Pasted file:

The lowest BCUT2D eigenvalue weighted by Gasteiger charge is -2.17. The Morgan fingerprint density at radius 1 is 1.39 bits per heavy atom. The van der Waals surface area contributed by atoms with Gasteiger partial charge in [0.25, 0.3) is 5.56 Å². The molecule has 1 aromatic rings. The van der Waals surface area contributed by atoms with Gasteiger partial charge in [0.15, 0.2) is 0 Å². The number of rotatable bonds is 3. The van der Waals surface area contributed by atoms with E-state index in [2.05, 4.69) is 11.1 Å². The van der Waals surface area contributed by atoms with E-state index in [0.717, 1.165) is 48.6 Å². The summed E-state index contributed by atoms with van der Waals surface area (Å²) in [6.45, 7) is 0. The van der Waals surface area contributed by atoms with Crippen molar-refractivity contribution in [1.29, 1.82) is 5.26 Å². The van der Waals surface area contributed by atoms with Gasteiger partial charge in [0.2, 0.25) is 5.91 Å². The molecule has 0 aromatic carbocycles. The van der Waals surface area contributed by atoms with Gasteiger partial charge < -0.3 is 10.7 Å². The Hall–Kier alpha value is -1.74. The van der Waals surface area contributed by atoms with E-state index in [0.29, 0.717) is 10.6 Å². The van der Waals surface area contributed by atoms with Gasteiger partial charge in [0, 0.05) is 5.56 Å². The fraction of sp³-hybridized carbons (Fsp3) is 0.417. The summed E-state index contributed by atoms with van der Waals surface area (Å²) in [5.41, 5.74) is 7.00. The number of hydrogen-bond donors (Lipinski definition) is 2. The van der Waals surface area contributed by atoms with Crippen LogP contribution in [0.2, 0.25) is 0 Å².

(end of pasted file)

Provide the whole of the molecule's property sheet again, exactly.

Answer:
The lowest BCUT2D eigenvalue weighted by Gasteiger charge is -2.17. The Morgan fingerprint density at radius 1 is 1.39 bits per heavy atom. The van der Waals surface area contributed by atoms with Gasteiger partial charge in [0.25, 0.3) is 5.56 Å². The molecule has 1 aromatic rings. The van der Waals surface area contributed by atoms with Gasteiger partial charge in [0.15, 0.2) is 0 Å². The number of rotatable bonds is 3. The van der Waals surface area contributed by atoms with E-state index in [2.05, 4.69) is 11.1 Å². The van der Waals surface area contributed by atoms with E-state index in [0.717, 1.165) is 48.6 Å². The summed E-state index contributed by atoms with van der Waals surface area (Å²) in [6.45, 7) is 0. The van der Waals surface area contributed by atoms with Crippen molar-refractivity contribution in [1.29, 1.82) is 5.26 Å². The van der Waals surface area contributed by atoms with Gasteiger partial charge in [0.2, 0.25) is 5.91 Å². The molecule has 0 aromatic carbocycles. The van der Waals surface area contributed by atoms with Gasteiger partial charge < -0.3 is 10.7 Å². The Hall–Kier alpha value is -1.74. The van der Waals surface area contributed by atoms with E-state index in [0.29, 0.717) is 10.6 Å². The van der Waals surface area contributed by atoms with Gasteiger partial charge in [0, 0.05) is 5.56 Å². The fraction of sp³-hybridized carbons (Fsp3) is 0.417. The summed E-state index contributed by atoms with van der Waals surface area (Å²) in [5.41, 5.74) is 7.00. The number of hydrogen-bond donors (Lipinski definition) is 2. The van der Waals surface area contributed by atoms with Crippen LogP contribution in [0.2, 0.25) is 0 Å².